This is basically a very limited patent. I haven't read the prosecution history and I don't know what discussions went on in Amazon, but this looks like a desperate attempt to get absolutely anything granted, no matter how limited, just so they could say the technology was patented in vague terms, and/or to use it as a stick to beat competitors around the head (which is relatively easily done in the US system as you can rack up huge losses even if you win).
Is this a patent abuse? Well, Amazon (being Amazon) have managed to stoke up another controversy, not making them or the USPTO look too great, again, but (without having checked the arguments and prior art on the record) a patent this narrow in scope doesn't seem like any sort of abuse. How it's used, and in particular how anti-competitively, will determine whether this is patent abuse, but that's more a question of anti-trust law and commercial judgement than a question of whether a patent should have been granted. If this was someone other than Amazon this patent wouldn't have come up, full stop.
(To learn more, you could inspect the prosecution history via the USPTO Public Pair site.)
(I am a qualified European/UK patent attorney and a photographer - go figure - but am not giving an official opinion here, certainly not on US matters)
Stuff like this really makes me think there are a lot of companies out there that don't understand what a patent is, or know the difference between patents and trademarks.
The patent process largely is based off the rule of, whatever it is can't be easily duplicated.
If its widely used by the public already, (IE: Public domain) it can't legitimately be trademarked either.
This is not the first time the patent process has been abused, some may recall certain companies attempted to patent stuff like ordering off the web with X number of mouse clicks or that absurd supposed scientific formula for picking the correct life mate in a dating pool. They were all approved until challenged in court. The number of incoming patent requests I guess is so high that the patent office does not have the man power to proof read them anymore. If my assumption is incorrect then the patent office is fabulously high off their butts on that government grade pot I keep hearing about.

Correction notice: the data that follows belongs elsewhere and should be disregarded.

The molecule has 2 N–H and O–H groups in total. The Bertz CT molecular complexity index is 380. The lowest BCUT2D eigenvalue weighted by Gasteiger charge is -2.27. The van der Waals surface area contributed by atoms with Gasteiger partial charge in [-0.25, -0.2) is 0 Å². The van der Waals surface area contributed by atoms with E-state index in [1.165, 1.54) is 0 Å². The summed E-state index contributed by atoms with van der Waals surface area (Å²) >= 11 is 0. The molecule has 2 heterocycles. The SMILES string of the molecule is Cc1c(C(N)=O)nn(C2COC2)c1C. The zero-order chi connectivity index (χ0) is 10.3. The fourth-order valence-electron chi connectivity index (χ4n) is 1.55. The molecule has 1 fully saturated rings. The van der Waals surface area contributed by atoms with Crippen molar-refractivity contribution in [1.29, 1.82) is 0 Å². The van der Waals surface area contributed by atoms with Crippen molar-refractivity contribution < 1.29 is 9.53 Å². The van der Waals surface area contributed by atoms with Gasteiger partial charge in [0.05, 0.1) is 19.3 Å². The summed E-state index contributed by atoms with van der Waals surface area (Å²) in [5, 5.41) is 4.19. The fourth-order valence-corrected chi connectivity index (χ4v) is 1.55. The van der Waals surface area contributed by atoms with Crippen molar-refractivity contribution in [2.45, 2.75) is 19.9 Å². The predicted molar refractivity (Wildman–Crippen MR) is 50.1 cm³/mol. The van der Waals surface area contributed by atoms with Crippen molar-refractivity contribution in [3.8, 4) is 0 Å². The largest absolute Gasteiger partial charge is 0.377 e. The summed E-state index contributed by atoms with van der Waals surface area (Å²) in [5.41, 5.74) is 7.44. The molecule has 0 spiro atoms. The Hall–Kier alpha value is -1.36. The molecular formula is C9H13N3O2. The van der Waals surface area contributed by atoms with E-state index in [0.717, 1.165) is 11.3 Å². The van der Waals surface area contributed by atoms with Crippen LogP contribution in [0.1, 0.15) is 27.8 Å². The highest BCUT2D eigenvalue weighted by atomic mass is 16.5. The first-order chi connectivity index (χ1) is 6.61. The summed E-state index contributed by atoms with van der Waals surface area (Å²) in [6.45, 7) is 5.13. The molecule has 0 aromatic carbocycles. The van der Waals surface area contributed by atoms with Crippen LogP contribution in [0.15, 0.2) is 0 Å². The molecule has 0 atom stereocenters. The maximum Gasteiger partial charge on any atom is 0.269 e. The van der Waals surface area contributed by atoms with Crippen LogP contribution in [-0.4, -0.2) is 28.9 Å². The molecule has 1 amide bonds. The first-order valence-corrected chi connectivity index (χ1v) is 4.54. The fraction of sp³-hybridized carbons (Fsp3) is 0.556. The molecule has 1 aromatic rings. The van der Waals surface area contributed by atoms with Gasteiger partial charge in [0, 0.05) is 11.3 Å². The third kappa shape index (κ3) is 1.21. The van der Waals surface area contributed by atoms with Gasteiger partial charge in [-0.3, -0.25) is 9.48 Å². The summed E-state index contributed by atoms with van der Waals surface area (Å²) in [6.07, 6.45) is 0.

It must be groundhog day.. History is repeating itself.
The USPTO process is flawed in many respects, and I've received my fair share of absolutely brainless examination reports, but I can assure you that everything is examined. In the business methods/software field, it is in fact relatively difficult to get anything granted these days - including (to the detriment of my own clients) a lot of good, technically-focussed inventions that deserve protection. (That may in fact be why the only dodgy-looking Amazon patent in recent times has gone through in a photography-rather than software-related field).
Unfortunately patent and trade mark laws are complex. As much as it is tempting to reduce the issues in a case like this to a good soundbite or two, while there may well be errors and/or abuse involved, things are not usually as clear-cut as they seem.